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The 1% and the Rest of Us

by Tim Di Muzio on May 11, 2015
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The growing gap between the 1% and the rest of us is perhaps one of the most significant political challenges faced by humanity.  To think about it in allegorical terms, imagine for a second that you were invited to a birthday party. Instead of buying a cake, your host asks you to bring a share of the ingredients to make one.  When you arrive you see that there are 99 people at the party including your host.  They are all adults.  Everyone has brought more or less an equal share of the ingredients according to their means and are put to work in collective fashion making and decorating a large cake that will be served at the party.  People have different skill sets, but no one is overwhelmingly or noticeably superior to any other.  However, when it comes time to serve the cake, the host immediately takes 48% of the cake.  Another 9 people approach the cake and take 38% of it, leaving the remaining 90 guests with just 14% of the cake.  Perhaps not surprisingly the majority are shocked to witness the disparity between guests but there is no open revolt, just quiet whispers about the inequality in the face of what seemed to be a shared project.  The remaining 90 guests divide the remaining cake, albeit also in uneven slices, with those at the bottom receiving a few crumbs.

Although you did get a tiny sliver of cake, you decide to decline all future invitations of your host.  However, a few years pass and you receive another invitation.  You decide to forgive and forget and arrive at the party under the same terms as before.  When the cake is served, it is even more unevenly distributed than it was a few years ago.  Now your host takes 50% of the cake, another 9 guests 40% of the cake and leave the remaining 90 with 10% of the cake.  You have a feeling that barring some sort of discussion about this trend, it is unlikely to change.

dimuzioThis scenario is a bit like what’s happening in the world of wealth (and income) – a small minority increasingly owns more of society’s income generating assets.  This is what a number of studies on high net worth individuals have revealed over the last few years, including the recent report by Oxfam, Wealth: Having it all and Wanting More based on a Credit Suisse report.   It is also the subject of my recent book, The 1% and the Rest of Us.  Oxfam’s study proposes some initiatives to reverse this trend and all of them are worth serious study and vigorous debate.  But one of the key obstacles to change that must be overcome is how this disparity in the accumulation of wealth is justified.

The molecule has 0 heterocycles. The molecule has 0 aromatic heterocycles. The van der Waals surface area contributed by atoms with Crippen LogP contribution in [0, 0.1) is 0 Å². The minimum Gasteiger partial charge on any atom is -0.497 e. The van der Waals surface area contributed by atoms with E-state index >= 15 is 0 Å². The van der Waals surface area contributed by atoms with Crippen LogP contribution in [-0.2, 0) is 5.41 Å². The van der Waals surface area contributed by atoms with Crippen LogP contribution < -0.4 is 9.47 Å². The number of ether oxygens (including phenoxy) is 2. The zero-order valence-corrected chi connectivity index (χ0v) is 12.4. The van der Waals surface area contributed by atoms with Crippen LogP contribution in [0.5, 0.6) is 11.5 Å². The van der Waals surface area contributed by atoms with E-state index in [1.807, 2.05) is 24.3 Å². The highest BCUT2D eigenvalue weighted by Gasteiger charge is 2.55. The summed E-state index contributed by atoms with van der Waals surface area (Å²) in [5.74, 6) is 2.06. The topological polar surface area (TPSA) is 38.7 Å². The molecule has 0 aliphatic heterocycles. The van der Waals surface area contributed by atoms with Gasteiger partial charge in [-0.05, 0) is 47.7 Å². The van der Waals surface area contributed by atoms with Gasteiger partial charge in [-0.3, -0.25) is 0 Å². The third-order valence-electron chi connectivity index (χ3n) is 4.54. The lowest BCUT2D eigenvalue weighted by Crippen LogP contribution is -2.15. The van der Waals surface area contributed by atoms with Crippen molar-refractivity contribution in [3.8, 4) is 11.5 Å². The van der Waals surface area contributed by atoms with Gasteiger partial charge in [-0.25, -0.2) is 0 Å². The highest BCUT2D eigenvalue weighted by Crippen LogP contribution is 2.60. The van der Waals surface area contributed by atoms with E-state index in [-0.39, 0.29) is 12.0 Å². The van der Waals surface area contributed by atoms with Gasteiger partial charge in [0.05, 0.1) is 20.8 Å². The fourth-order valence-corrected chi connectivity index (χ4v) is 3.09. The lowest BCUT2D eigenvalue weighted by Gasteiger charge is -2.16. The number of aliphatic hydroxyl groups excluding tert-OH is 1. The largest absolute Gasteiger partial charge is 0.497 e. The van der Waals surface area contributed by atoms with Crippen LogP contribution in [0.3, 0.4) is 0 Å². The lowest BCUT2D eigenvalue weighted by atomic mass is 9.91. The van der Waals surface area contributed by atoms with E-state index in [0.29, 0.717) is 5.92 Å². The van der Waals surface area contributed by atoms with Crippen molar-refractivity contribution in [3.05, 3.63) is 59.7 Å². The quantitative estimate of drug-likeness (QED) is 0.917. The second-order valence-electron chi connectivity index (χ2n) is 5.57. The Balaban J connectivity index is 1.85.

Originally, this was the purview of political economists who did not separate political power from the ‘economy’, a sphere which really only entered the minds of the neoclassicals in the late 1800s and came into its own thanks to the World Wars of the early 20th century.  Early on, many answers were provided, but they were largely unconvincing and contradictory and certainly not grounded in any provable observations.  Today, there are both popular and academic explanations for this gross division of wealth.

Let’s start with the academic justification that only students of mainstream economics will likely be familiar with.  Mainstream economists argue that ‘capital’ is a productive entity and therefore that the owners of capital (they usually mean machines, equipment and to some extent technology) deserve to make profit.  But how much profit should they get?  According to the theory, they should receive an amount of profit equal to their (marginal) contribution to production.  The problem is that this theory doesn’t square with the actual practices of capitalists and modern finance.  Real capitalists are conditioned (by taking courses in Finance, not Economics) to think of capital as a future flow of income discounted into a present value and adjusted by some factor of risk.  Readers who watch Dragons’ Den in Canada and the UK and Shark Tank in the United States and Australia will be familiar with this process when potential entrepreneurs have to value their companies – particularly when they are pre-revenue.  This idea that capitalists are forward-looking, ultimately means that mainstream economics cannot explain the distribution of income in any scientific or convincing way.  For those who are interested, the technical details and a more elaborate explanation can be found in my book and in Capital as Power by Jonathan Nitzan and Shimshon Bichler.